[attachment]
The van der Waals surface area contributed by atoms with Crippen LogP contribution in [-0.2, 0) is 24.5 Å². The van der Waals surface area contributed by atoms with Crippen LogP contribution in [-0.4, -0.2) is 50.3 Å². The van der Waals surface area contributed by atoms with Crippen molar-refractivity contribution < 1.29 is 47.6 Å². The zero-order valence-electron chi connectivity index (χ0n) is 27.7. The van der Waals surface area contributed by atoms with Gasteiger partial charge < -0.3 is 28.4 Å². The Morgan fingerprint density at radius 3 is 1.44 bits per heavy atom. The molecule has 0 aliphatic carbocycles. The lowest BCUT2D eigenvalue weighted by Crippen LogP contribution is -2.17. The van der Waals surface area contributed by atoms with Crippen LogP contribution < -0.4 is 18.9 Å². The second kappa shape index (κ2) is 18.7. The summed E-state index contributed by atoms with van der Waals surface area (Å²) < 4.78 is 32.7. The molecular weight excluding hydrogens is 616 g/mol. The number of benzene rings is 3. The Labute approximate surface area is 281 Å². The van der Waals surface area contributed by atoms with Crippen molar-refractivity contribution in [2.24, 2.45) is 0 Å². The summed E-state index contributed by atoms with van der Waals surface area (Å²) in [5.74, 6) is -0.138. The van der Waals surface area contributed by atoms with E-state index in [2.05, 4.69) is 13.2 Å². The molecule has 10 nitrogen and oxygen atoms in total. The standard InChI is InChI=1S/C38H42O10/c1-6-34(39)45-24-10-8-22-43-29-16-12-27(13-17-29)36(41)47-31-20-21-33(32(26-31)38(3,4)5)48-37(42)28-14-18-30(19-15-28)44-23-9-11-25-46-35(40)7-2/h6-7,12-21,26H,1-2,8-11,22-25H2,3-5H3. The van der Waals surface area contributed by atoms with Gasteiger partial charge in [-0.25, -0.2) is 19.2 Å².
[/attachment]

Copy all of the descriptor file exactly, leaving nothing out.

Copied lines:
The van der Waals surface area contributed by atoms with Crippen LogP contribution in [-0.2, 0) is 24.5 Å². The van der Waals surface area contributed by atoms with Crippen LogP contribution in [-0.4, -0.2) is 50.3 Å². The van der Waals surface area contributed by atoms with Crippen molar-refractivity contribution < 1.29 is 47.6 Å². The zero-order valence-electron chi connectivity index (χ0n) is 27.7. The van der Waals surface area contributed by atoms with Gasteiger partial charge < -0.3 is 28.4 Å². The Morgan fingerprint density at radius 3 is 1.44 bits per heavy atom. The molecule has 0 aliphatic carbocycles. The lowest BCUT2D eigenvalue weighted by Crippen LogP contribution is -2.17. The van der Waals surface area contributed by atoms with Crippen LogP contribution < -0.4 is 18.9 Å². The second kappa shape index (κ2) is 18.7. The summed E-state index contributed by atoms with van der Waals surface area (Å²) < 4.78 is 32.7. The molecular weight excluding hydrogens is 616 g/mol. The number of benzene rings is 3. The Labute approximate surface area is 281 Å². The van der Waals surface area contributed by atoms with Crippen molar-refractivity contribution in [2.24, 2.45) is 0 Å². The summed E-state index contributed by atoms with van der Waals surface area (Å²) in [5.74, 6) is -0.138. The van der Waals surface area contributed by atoms with E-state index in [2.05, 4.69) is 13.2 Å². The molecule has 10 nitrogen and oxygen atoms in total. The standard InChI is InChI=1S/C38H42O10/c1-6-34(39)45-24-10-8-22-43-29-16-12-27(13-17-29)36(41)47-31-20-21-33(32(26-31)38(3,4)5)48-37(42)28-14-18-30(19-15-28)44-23-9-11-25-46-35(40)7-2/h6-7,12-21,26H,1-2,8-11,22-25H2,3-5H3. The van der Waals surface area contributed by atoms with Gasteiger partial charge in [-0.25, -0.2) is 19.2 Å².